If you've just been to the cardiologist and he or she has told you that your heart health could be better, it's time to get serious about making this investment in your health. The consumption of a healthy diet is integral to heart health, but you can also use exercise to strengthen your heart. It's important to remember that your heart is a muscle — this means that, like other muscles, it can become stronger and healthier through frequent exercise. A key to strengthening your heart through exercise is to move at a brisk tempo; when you're working harder, so too is your heart — and this will enhance its strength to increase the likelihood of your cardiologist giving your good news during your next appointment. Here are three heart-strengthening exercises.
Swimming is a valuable exercise for a number of reasons, including its ability to help you burn calories at a heightened rate without experiencing any impact to your joints. This exercise is also ideal for improving the strength of your heart. Keep in mind that while splashing around in the shallow end of the pool might be fun, it's not the best use of your time. Consistently swimming laps will challenge your body and help you strengthen your heart.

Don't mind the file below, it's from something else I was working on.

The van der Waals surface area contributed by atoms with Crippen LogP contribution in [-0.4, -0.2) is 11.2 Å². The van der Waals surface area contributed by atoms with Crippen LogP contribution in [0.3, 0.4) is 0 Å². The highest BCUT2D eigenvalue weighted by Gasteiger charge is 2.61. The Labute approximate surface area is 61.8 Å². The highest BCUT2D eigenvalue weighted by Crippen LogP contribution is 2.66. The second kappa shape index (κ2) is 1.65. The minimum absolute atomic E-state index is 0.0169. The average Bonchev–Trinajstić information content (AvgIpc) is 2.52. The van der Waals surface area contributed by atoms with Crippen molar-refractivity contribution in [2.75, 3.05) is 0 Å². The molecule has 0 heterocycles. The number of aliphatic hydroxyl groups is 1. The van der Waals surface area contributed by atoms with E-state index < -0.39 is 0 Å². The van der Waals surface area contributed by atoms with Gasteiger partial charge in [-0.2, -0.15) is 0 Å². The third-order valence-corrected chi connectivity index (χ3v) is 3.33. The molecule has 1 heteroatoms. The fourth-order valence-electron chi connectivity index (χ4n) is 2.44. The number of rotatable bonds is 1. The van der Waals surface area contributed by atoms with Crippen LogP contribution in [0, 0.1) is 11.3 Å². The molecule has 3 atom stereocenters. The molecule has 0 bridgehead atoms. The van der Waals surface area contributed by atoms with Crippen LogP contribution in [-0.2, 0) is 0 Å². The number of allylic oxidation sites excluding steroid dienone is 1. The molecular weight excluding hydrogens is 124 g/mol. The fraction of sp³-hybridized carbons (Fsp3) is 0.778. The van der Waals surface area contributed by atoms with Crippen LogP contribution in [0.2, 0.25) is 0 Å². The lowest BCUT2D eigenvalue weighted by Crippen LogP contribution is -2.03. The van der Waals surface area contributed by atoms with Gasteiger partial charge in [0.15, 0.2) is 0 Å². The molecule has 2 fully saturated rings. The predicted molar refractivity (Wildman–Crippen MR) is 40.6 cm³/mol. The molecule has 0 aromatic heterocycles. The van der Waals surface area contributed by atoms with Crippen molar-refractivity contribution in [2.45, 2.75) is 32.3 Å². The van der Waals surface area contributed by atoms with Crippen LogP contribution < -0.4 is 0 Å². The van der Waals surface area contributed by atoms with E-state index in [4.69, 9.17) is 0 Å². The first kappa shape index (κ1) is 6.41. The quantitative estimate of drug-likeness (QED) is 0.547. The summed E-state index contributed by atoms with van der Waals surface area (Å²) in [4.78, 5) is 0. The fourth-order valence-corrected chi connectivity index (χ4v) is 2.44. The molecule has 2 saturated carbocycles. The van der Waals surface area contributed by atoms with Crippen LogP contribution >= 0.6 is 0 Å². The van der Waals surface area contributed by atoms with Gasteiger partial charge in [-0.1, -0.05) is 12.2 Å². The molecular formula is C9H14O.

If your health is poor, you might not be able to jog just yet. In this case, walking at a heightened tempo is an effective way to strengthen your heart and improve your overall health. If you're up for jogging, this activity is another valuable way to boost your heart health. If you find that jogging for long periods is a challenge, use intervals to keep moving. For example, jog for three minutes, and then lower your pace to brisk walk. Walk as long as you need, and then aim to jog again for another three minutes, for example.
People often view dancing as a fun activity, but the reality is that it is also a valuable heart-strengthening exercise. The key to using dancing for this method is to move at a quick tempo. To keep moving quickly, you may wish to play some fast music. Whether you visit a dance club on the weekend, take dance lessons, or simply put on some music in your living room and move around, you'll be doing your heart health a favor — and this may bring good news during your next heart checkup.